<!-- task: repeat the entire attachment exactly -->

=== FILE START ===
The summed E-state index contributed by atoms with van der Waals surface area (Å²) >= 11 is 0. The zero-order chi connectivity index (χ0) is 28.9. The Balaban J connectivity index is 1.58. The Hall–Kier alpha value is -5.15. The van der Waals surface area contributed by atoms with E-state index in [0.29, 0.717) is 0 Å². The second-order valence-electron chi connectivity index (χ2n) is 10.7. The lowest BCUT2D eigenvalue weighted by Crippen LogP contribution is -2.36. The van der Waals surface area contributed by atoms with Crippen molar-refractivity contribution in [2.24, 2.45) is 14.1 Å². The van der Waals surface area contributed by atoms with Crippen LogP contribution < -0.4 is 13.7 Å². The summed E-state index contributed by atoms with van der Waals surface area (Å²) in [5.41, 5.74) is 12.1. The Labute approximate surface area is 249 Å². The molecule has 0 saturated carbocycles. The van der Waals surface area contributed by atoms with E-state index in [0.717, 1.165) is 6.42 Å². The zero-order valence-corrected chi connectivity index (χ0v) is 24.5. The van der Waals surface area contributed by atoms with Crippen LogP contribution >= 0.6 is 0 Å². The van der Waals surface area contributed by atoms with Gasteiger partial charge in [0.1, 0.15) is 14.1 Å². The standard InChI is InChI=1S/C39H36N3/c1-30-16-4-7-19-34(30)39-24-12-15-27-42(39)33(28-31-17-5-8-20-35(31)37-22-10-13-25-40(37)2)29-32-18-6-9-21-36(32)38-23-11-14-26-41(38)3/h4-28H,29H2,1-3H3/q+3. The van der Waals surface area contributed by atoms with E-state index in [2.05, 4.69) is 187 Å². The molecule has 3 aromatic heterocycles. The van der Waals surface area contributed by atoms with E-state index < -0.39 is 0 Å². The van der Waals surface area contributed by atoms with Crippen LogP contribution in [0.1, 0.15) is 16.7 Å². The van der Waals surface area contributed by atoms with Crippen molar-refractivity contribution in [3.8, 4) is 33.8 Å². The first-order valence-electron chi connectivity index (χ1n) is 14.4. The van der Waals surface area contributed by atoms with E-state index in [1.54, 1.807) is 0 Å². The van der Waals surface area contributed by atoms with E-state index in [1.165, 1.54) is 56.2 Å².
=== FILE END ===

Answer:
The summed E-state index contributed by atoms with van der Waals surface area (Å²) >= 11 is 0. The zero-order chi connectivity index (χ0) is 28.9. The Balaban J connectivity index is 1.58. The Hall–Kier alpha value is -5.15. The van der Waals surface area contributed by atoms with E-state index in [0.29, 0.717) is 0 Å². The second-order valence-electron chi connectivity index (χ2n) is 10.7. The lowest BCUT2D eigenvalue weighted by Crippen LogP contribution is -2.36. The van der Waals surface area contributed by atoms with Crippen molar-refractivity contribution in [2.24, 2.45) is 14.1 Å². The van der Waals surface area contributed by atoms with Crippen LogP contribution < -0.4 is 13.7 Å². The summed E-state index contributed by atoms with van der Waals surface area (Å²) in [5.41, 5.74) is 12.1. The Labute approximate surface area is 249 Å². The molecule has 0 saturated carbocycles. The van der Waals surface area contributed by atoms with E-state index in [0.717, 1.165) is 6.42 Å². The zero-order valence-corrected chi connectivity index (χ0v) is 24.5. The van der Waals surface area contributed by atoms with Crippen LogP contribution >= 0.6 is 0 Å². The van der Waals surface area contributed by atoms with Gasteiger partial charge in [0.1, 0.15) is 14.1 Å². The standard InChI is InChI=1S/C39H36N3/c1-30-16-4-7-19-34(30)39-24-12-15-27-42(39)33(28-31-17-5-8-20-35(31)37-22-10-13-25-40(37)2)29-32-18-6-9-21-36(32)38-23-11-14-26-41(38)3/h4-28H,29H2,1-3H3/q+3. The van der Waals surface area contributed by atoms with E-state index in [2.05, 4.69) is 187 Å². The molecule has 3 aromatic heterocycles. The van der Waals surface area contributed by atoms with E-state index < -0.39 is 0 Å². The van der Waals surface area contributed by atoms with Crippen LogP contribution in [0.1, 0.15) is 16.7 Å². The van der Waals surface area contributed by atoms with Crippen molar-refractivity contribution in [3.8, 4) is 33.8 Å². The first-order valence-electron chi connectivity index (χ1n) is 14.4. The van der Waals surface area contributed by atoms with E-state index in [1.54, 1.807) is 0 Å². The van der Waals surface area contributed by atoms with E-state index in [1.165, 1.54) is 56.2 Å².